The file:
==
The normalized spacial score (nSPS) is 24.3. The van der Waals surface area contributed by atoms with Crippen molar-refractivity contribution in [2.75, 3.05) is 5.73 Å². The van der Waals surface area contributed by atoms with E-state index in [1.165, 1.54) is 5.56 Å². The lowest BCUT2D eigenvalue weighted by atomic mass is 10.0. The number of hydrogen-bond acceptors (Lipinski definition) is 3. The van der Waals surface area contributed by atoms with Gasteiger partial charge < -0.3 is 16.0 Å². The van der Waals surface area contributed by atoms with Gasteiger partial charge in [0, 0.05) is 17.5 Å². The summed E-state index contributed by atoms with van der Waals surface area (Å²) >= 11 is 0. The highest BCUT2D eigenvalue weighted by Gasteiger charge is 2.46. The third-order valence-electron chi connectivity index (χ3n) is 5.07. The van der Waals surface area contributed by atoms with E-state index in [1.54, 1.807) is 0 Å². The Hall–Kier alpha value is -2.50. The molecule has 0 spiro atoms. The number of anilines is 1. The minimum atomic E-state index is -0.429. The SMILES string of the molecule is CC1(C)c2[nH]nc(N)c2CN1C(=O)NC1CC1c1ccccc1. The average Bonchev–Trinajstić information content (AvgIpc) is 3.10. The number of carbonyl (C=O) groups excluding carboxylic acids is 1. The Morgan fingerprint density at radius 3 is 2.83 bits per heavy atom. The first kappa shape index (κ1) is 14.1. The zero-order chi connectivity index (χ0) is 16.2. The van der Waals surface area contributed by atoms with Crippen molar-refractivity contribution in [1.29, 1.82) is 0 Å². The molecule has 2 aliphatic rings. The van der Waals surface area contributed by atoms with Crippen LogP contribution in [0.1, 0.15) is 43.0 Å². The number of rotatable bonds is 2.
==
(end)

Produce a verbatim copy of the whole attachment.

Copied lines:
The normalized spacial score (nSPS) is 24.3. The van der Waals surface area contributed by atoms with Crippen molar-refractivity contribution in [2.75, 3.05) is 5.73 Å². The van der Waals surface area contributed by atoms with E-state index in [1.165, 1.54) is 5.56 Å². The lowest BCUT2D eigenvalue weighted by atomic mass is 10.0. The number of hydrogen-bond acceptors (Lipinski definition) is 3. The van der Waals surface area contributed by atoms with Gasteiger partial charge < -0.3 is 16.0 Å². The van der Waals surface area contributed by atoms with Gasteiger partial charge in [0, 0.05) is 17.5 Å². The summed E-state index contributed by atoms with van der Waals surface area (Å²) >= 11 is 0. The highest BCUT2D eigenvalue weighted by Gasteiger charge is 2.46. The third-order valence-electron chi connectivity index (χ3n) is 5.07. The van der Waals surface area contributed by atoms with E-state index in [1.54, 1.807) is 0 Å². The Hall–Kier alpha value is -2.50. The molecule has 0 spiro atoms. The number of anilines is 1. The minimum atomic E-state index is -0.429. The SMILES string of the molecule is CC1(C)c2[nH]nc(N)c2CN1C(=O)NC1CC1c1ccccc1. The average Bonchev–Trinajstić information content (AvgIpc) is 3.10. The number of carbonyl (C=O) groups excluding carboxylic acids is 1. The Morgan fingerprint density at radius 3 is 2.83 bits per heavy atom. The first kappa shape index (κ1) is 14.1. The zero-order chi connectivity index (χ0) is 16.2. The van der Waals surface area contributed by atoms with Crippen molar-refractivity contribution in [1.29, 1.82) is 0 Å². The molecule has 2 aliphatic rings. The van der Waals surface area contributed by atoms with Crippen LogP contribution in [0.1, 0.15) is 43.0 Å². The number of rotatable bonds is 2.